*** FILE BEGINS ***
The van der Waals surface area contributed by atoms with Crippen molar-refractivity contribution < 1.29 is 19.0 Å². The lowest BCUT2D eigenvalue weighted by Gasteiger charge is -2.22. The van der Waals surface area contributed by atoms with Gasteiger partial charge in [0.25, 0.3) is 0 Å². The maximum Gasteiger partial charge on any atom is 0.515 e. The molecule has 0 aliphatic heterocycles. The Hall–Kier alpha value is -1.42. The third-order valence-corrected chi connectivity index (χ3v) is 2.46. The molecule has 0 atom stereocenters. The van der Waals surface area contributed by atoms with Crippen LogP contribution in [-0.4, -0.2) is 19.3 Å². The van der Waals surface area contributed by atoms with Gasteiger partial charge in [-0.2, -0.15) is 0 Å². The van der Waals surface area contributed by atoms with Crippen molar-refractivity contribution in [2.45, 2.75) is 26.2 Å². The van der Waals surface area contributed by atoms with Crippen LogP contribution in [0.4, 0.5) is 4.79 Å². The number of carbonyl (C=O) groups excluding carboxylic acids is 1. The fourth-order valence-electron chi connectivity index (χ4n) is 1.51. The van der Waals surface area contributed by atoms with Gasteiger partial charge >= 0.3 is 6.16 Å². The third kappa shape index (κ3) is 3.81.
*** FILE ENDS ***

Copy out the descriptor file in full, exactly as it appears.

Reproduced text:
The van der Waals surface area contributed by atoms with Crippen molar-refractivity contribution < 1.29 is 19.0 Å². The lowest BCUT2D eigenvalue weighted by Gasteiger charge is -2.22. The van der Waals surface area contributed by atoms with Gasteiger partial charge in [0.25, 0.3) is 0 Å². The maximum Gasteiger partial charge on any atom is 0.515 e. The molecule has 0 aliphatic heterocycles. The Hall–Kier alpha value is -1.42. The third-order valence-corrected chi connectivity index (χ3v) is 2.46. The molecule has 0 atom stereocenters. The van der Waals surface area contributed by atoms with Crippen LogP contribution in [-0.4, -0.2) is 19.3 Å². The van der Waals surface area contributed by atoms with Gasteiger partial charge in [-0.2, -0.15) is 0 Å². The van der Waals surface area contributed by atoms with Crippen molar-refractivity contribution in [2.45, 2.75) is 26.2 Å². The van der Waals surface area contributed by atoms with Crippen LogP contribution in [0.4, 0.5) is 4.79 Å². The number of carbonyl (C=O) groups excluding carboxylic acids is 1. The fourth-order valence-electron chi connectivity index (χ4n) is 1.51. The van der Waals surface area contributed by atoms with Gasteiger partial charge >= 0.3 is 6.16 Å². The third kappa shape index (κ3) is 3.81.